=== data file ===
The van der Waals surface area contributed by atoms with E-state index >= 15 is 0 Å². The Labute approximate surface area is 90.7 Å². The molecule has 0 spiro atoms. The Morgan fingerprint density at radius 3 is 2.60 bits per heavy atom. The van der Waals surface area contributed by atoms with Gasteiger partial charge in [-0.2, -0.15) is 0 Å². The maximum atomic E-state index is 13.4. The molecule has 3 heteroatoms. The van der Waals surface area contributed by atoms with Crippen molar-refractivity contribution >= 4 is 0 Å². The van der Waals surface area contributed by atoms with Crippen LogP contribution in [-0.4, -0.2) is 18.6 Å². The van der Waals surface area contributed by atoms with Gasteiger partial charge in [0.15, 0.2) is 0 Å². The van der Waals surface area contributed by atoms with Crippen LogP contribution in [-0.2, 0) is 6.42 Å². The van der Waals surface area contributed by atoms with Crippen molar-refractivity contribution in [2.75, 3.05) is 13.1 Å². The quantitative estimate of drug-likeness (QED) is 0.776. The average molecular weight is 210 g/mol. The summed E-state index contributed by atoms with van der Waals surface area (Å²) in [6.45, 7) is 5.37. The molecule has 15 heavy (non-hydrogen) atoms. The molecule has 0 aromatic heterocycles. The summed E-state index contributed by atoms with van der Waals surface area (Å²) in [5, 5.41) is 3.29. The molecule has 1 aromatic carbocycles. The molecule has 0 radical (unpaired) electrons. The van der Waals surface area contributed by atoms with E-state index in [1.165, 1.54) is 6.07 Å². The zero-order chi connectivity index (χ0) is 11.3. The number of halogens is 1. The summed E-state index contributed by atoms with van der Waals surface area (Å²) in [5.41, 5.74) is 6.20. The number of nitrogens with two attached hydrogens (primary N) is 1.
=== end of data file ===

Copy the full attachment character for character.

The van der Waals surface area contributed by atoms with E-state index >= 15 is 0 Å². The Labute approximate surface area is 90.7 Å². The molecule has 0 spiro atoms. The Morgan fingerprint density at radius 3 is 2.60 bits per heavy atom. The van der Waals surface area contributed by atoms with Gasteiger partial charge in [-0.2, -0.15) is 0 Å². The maximum atomic E-state index is 13.4. The molecule has 3 heteroatoms. The van der Waals surface area contributed by atoms with Crippen molar-refractivity contribution >= 4 is 0 Å². The van der Waals surface area contributed by atoms with Crippen LogP contribution in [-0.4, -0.2) is 18.6 Å². The van der Waals surface area contributed by atoms with Gasteiger partial charge in [0.15, 0.2) is 0 Å². The van der Waals surface area contributed by atoms with Crippen LogP contribution in [-0.2, 0) is 6.42 Å². The van der Waals surface area contributed by atoms with Crippen molar-refractivity contribution in [2.75, 3.05) is 13.1 Å². The quantitative estimate of drug-likeness (QED) is 0.776. The average molecular weight is 210 g/mol. The summed E-state index contributed by atoms with van der Waals surface area (Å²) in [6.45, 7) is 5.37. The molecule has 15 heavy (non-hydrogen) atoms. The molecule has 0 aromatic heterocycles. The summed E-state index contributed by atoms with van der Waals surface area (Å²) in [5, 5.41) is 3.29. The molecule has 1 aromatic carbocycles. The molecule has 0 radical (unpaired) electrons. The van der Waals surface area contributed by atoms with E-state index in [1.165, 1.54) is 6.07 Å². The zero-order chi connectivity index (χ0) is 11.3. The number of halogens is 1. The summed E-state index contributed by atoms with van der Waals surface area (Å²) in [5.41, 5.74) is 6.20. The number of nitrogens with two attached hydrogens (primary N) is 1.